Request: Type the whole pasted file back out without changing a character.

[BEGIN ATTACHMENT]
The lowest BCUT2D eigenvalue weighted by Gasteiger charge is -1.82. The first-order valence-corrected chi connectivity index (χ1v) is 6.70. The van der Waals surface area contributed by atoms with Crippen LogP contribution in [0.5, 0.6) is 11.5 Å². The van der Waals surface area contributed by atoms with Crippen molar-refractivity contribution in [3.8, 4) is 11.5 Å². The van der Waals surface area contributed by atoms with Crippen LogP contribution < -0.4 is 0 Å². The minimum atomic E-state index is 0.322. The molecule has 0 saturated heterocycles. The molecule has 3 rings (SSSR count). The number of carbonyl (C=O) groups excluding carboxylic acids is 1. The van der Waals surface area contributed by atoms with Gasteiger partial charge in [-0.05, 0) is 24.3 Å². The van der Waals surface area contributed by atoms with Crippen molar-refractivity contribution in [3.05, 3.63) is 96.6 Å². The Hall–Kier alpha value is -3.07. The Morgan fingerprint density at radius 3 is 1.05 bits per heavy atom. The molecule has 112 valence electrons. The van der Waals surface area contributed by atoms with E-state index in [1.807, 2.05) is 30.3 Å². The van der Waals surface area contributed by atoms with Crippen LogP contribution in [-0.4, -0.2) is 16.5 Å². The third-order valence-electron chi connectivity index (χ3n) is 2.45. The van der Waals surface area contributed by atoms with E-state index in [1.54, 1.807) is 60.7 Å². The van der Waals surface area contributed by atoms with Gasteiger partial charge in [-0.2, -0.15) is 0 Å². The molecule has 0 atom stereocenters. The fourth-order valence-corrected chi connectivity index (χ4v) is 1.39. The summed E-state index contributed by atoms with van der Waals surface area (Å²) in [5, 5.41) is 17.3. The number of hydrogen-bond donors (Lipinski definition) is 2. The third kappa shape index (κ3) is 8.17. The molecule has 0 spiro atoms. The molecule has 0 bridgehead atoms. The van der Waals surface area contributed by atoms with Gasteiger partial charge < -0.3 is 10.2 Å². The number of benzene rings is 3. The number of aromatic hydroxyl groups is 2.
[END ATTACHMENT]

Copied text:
The lowest BCUT2D eigenvalue weighted by Gasteiger charge is -1.82. The first-order valence-corrected chi connectivity index (χ1v) is 6.70. The van der Waals surface area contributed by atoms with Crippen LogP contribution in [0.5, 0.6) is 11.5 Å². The van der Waals surface area contributed by atoms with Crippen molar-refractivity contribution in [3.8, 4) is 11.5 Å². The van der Waals surface area contributed by atoms with Crippen LogP contribution < -0.4 is 0 Å². The minimum atomic E-state index is 0.322. The molecule has 0 saturated heterocycles. The molecule has 3 rings (SSSR count). The number of carbonyl (C=O) groups excluding carboxylic acids is 1. The van der Waals surface area contributed by atoms with Gasteiger partial charge in [-0.05, 0) is 24.3 Å². The van der Waals surface area contributed by atoms with Crippen molar-refractivity contribution in [3.05, 3.63) is 96.6 Å². The Hall–Kier alpha value is -3.07. The Morgan fingerprint density at radius 3 is 1.05 bits per heavy atom. The molecule has 112 valence electrons. The van der Waals surface area contributed by atoms with E-state index in [1.807, 2.05) is 30.3 Å². The van der Waals surface area contributed by atoms with Crippen LogP contribution in [-0.4, -0.2) is 16.5 Å². The third-order valence-electron chi connectivity index (χ3n) is 2.45. The van der Waals surface area contributed by atoms with E-state index in [1.54, 1.807) is 60.7 Å². The van der Waals surface area contributed by atoms with Gasteiger partial charge in [-0.2, -0.15) is 0 Å². The molecule has 0 atom stereocenters. The fourth-order valence-corrected chi connectivity index (χ4v) is 1.39. The summed E-state index contributed by atoms with van der Waals surface area (Å²) in [5, 5.41) is 17.3. The number of hydrogen-bond donors (Lipinski definition) is 2. The third kappa shape index (κ3) is 8.17. The molecule has 0 spiro atoms. The molecule has 0 bridgehead atoms. The van der Waals surface area contributed by atoms with Gasteiger partial charge < -0.3 is 10.2 Å². The number of benzene rings is 3. The number of aromatic hydroxyl groups is 2.